Then you are incredibly naive. Try it. Let me know how it goes. In mail, not in person.

Re:But this is good hacking.....

Where to begin on this pile of misinformation. I hope you are not a criminal lawyer because I pity your clients.

If the cracker gets busted and charged, the defense lawyer could enter a plea of not guilty under freedom of expression. If there is no precedent ruling that such a defence is invalid, the judge could allow the trial to proceed under that defence. Or create the precedent by ruling against it. Again: it depends on the judge.

You are being silly, the defense lawyer can say anything he/she wants but that won't make it happen. Judges can't just make up the law, they have to apply existing law be it in case law, statutes and constitutions. It doesn't depend on the judge, it depends on the law.

Using certain defenses is a question of law and judges determine if a defense can be used. If the judge misapplies the law, then the appellate court corrects the error in the questions of law.

These unauthorized access to computers crimes are governed by state and federal legislation and the case law that has interprets those statutes. One federal statute is the Computer Fraud and Abuse Act 18 U.S.C. § 1030 et. seq.

Moreover, the law is pretty clear that where an individual violates an otherwise valid criminal statute, the First Amendment does not act as a shield to preclude the prosecution of that individual simply because his criminal conduct involves speech. U.S. v. Riggs, 743 F.Supp. 556, 560 (N.D.Ill. 1990) Riggs was a hacking case where the defendant claimed a First Amendment defense.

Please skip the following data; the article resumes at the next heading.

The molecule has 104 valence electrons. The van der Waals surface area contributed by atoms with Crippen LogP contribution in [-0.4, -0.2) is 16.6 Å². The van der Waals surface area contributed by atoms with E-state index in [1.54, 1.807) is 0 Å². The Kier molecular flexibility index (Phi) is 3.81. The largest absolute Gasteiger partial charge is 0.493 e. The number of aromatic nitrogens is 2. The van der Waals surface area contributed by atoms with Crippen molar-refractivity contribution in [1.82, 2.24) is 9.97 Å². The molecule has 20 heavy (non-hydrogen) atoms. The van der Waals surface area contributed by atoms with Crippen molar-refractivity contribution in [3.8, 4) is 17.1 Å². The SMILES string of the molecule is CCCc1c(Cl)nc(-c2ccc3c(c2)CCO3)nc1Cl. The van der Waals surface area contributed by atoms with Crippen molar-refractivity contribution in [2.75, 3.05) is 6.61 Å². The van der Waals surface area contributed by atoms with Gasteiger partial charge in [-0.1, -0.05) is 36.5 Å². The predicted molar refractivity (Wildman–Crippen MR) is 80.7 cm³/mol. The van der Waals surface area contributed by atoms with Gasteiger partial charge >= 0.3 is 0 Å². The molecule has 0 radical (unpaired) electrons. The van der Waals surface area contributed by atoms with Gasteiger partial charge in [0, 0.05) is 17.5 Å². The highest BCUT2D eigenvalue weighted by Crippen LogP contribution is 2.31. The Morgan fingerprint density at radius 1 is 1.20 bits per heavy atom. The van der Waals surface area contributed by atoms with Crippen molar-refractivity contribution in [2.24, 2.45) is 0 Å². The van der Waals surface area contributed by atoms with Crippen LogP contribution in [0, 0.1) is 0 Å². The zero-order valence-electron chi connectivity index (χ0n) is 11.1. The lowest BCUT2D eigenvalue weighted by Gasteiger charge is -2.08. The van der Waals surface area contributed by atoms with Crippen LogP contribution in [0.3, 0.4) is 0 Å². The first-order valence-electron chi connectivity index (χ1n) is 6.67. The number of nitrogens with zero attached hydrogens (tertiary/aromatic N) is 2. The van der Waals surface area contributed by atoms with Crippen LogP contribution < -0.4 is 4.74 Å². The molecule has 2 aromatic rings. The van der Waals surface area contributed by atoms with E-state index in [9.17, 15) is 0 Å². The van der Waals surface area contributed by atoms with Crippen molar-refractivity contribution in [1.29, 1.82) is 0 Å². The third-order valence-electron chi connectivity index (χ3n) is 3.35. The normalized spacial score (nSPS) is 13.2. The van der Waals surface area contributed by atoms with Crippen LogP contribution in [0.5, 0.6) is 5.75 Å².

Another case where the First Amendment defense was slam-dunked was U.S. v. Fernandez, 1993 WL 88197 (S.D.N.Y. 1993). This was a Computer Fraud and Abuse Act (18 U.S.C.A. § 1030 et. seq.) prosecution against a guy who intentionally accessed computers without authorization. In Fernandez, the court rejected the defendant's prosecution that the present action infringed his rights of free speech, free press, and freedom of assembly, arguing that computer communication resembles town meetings in the broad sharing and dissemination of information, and that the government may not sweep so broadly so as to prevent the dissemination of information relating to the new technology, noting that theft, including accessing computers without authorization and using information therein to cause damage or loss to others, can never be the type of activity protected by the First Amendment.

Syndicate content